Tag Archives: HTW activity

HTW Activity Response: Suzanne (Memory)

First, I’d like to thank Suzanne for making me realize that there is more to Google than I realized. Who knew I could make Venn diagrams on Google? (Apparently, not me before today.)

memory network

Amy’s Redundancy System

While I was making my brainstorming list, it occurred to me how stark the redundancy is in my “system” of keeping track of documents, creations, activities, and photos. I also realized that while I used to see mechanical means of storing / backing up memory items as a secondary go-to for my traditional paper trail (sticky notes on the wall, my desk, my computer screen, my fridge, and more), I’ve found myself thinking of my electronic spaces as “fail safes” — my banking system for my ideas and documents / items. Yet, when I think about the myth of stability of the Cloud and hard drives, I must admit I panic a bit. Thinking about all the digital photos I keep of family and events, especially. With a background in photography, I still have actual film negatives and prints around my house. With the advent of digital photography, I moved toward that media, amazed at how much more I can store; but how ephemeral is such media? I shudder to think what might be my reaction if ALL of my rabbit trails of memory housed in electronic or web-based devices suddenly went belly-up. So I have resolved to have paper / print backups of everything.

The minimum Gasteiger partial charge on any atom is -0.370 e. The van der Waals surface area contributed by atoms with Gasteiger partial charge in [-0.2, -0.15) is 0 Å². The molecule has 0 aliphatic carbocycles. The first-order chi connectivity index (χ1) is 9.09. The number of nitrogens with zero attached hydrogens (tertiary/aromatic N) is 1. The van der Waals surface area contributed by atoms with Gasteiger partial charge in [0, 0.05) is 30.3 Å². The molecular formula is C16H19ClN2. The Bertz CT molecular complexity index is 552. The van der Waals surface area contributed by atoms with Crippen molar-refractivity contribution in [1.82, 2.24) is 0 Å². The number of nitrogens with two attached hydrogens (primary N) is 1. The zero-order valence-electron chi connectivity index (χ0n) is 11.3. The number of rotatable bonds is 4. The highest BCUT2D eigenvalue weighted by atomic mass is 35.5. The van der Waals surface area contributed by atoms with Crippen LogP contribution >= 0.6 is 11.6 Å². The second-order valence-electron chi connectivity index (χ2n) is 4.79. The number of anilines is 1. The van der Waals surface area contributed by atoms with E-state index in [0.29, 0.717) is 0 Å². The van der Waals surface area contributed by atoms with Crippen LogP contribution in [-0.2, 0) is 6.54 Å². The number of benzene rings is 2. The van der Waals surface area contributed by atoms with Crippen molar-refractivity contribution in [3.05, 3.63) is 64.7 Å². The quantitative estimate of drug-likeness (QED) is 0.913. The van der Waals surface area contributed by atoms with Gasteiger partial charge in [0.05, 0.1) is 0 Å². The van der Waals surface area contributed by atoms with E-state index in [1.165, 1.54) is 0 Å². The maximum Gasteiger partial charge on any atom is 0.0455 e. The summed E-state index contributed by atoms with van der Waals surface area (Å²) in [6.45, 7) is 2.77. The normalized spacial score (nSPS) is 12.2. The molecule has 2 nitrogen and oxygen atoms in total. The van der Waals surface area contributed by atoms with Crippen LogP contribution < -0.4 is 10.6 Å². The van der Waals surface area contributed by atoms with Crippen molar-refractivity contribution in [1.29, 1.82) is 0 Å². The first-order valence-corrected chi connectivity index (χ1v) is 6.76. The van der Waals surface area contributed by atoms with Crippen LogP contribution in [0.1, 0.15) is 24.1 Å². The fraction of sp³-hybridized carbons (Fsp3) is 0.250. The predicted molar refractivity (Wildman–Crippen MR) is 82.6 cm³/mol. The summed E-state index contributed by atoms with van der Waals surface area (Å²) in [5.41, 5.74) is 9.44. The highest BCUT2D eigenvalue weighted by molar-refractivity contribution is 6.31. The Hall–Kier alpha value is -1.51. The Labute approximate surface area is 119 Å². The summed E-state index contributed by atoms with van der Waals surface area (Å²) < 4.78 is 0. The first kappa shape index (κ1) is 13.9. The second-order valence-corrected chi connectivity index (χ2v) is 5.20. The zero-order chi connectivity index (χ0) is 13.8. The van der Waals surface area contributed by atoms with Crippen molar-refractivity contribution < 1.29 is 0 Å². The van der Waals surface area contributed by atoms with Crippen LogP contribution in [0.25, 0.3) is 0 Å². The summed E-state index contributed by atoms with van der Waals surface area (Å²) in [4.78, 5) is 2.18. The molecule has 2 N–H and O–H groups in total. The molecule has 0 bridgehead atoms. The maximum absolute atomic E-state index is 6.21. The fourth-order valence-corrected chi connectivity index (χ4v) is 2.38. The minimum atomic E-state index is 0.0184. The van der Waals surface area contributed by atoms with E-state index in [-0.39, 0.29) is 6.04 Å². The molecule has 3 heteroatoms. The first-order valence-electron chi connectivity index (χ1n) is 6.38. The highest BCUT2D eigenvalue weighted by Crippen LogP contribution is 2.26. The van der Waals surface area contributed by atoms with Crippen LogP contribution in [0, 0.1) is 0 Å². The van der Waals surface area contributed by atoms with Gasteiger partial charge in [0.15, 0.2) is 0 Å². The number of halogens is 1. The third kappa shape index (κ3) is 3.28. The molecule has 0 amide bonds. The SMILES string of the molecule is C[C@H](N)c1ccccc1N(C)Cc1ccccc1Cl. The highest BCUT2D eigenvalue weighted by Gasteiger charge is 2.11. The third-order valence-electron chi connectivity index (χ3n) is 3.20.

Redundant systems: it’s an engineering concept (and, if you watch too many movies like Dr. Strangelove, nuclear or apocalyptic applications as well), but I think it has a place in network applications / theories as well. Reminds me of some of what Foucault has been saying, with regard to a statement existing in multiple ways / multiple places — more existential than my examples based on fears of losing something, granted. But the Venn diagram also made me see that I think of each storage location a little differently – thus the labels. An interesting exercise indeed (although I’m still a bit unnerved about the continued nature of my storage systems’ seemingly transparent existence — out of sight, out of mind).

Dr. Strangelove, imdb

Dr. Strangelove, imdb